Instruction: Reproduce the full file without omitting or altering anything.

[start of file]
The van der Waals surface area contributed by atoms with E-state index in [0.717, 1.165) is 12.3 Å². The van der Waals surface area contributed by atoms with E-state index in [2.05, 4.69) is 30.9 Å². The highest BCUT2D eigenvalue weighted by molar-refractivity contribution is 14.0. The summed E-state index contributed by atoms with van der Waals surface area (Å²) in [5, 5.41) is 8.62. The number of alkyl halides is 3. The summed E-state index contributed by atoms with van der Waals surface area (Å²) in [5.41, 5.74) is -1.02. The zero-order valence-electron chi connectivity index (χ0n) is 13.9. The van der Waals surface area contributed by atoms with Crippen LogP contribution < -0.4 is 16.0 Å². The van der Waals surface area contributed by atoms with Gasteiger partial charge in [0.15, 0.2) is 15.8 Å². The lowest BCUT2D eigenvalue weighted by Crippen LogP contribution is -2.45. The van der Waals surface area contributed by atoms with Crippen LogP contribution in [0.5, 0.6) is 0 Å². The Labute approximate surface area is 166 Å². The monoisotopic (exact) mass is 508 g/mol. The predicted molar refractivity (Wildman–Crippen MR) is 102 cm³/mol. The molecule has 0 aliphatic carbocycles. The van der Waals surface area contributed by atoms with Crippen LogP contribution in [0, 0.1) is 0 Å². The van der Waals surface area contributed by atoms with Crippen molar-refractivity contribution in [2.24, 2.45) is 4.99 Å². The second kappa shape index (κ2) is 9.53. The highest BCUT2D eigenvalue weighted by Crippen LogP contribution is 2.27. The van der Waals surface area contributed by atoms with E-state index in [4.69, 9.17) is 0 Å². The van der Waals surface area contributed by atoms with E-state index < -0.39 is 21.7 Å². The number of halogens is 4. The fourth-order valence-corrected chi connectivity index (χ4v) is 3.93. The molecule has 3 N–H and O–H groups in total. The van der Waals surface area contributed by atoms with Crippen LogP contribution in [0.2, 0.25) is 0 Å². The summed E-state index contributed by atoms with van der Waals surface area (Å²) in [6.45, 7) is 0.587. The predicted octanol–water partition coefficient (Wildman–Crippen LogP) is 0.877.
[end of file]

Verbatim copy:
The van der Waals surface area contributed by atoms with E-state index in [0.717, 1.165) is 12.3 Å². The van der Waals surface area contributed by atoms with E-state index in [2.05, 4.69) is 30.9 Å². The highest BCUT2D eigenvalue weighted by molar-refractivity contribution is 14.0. The summed E-state index contributed by atoms with van der Waals surface area (Å²) in [5, 5.41) is 8.62. The number of alkyl halides is 3. The summed E-state index contributed by atoms with van der Waals surface area (Å²) in [5.41, 5.74) is -1.02. The zero-order valence-electron chi connectivity index (χ0n) is 13.9. The van der Waals surface area contributed by atoms with Crippen LogP contribution < -0.4 is 16.0 Å². The van der Waals surface area contributed by atoms with Gasteiger partial charge in [0.15, 0.2) is 15.8 Å². The lowest BCUT2D eigenvalue weighted by Crippen LogP contribution is -2.45. The van der Waals surface area contributed by atoms with Crippen LogP contribution in [0.5, 0.6) is 0 Å². The Labute approximate surface area is 166 Å². The monoisotopic (exact) mass is 508 g/mol. The predicted molar refractivity (Wildman–Crippen MR) is 102 cm³/mol. The molecule has 0 aliphatic carbocycles. The van der Waals surface area contributed by atoms with Crippen LogP contribution in [0, 0.1) is 0 Å². The van der Waals surface area contributed by atoms with Crippen molar-refractivity contribution in [2.24, 2.45) is 4.99 Å². The second kappa shape index (κ2) is 9.53. The highest BCUT2D eigenvalue weighted by Crippen LogP contribution is 2.27. The van der Waals surface area contributed by atoms with E-state index in [4.69, 9.17) is 0 Å². The van der Waals surface area contributed by atoms with E-state index < -0.39 is 21.7 Å². The number of halogens is 4. The fourth-order valence-corrected chi connectivity index (χ4v) is 3.93. The molecule has 3 N–H and O–H groups in total. The van der Waals surface area contributed by atoms with Crippen LogP contribution in [0.2, 0.25) is 0 Å². The summed E-state index contributed by atoms with van der Waals surface area (Å²) in [6.45, 7) is 0.587. The predicted octanol–water partition coefficient (Wildman–Crippen LogP) is 0.877.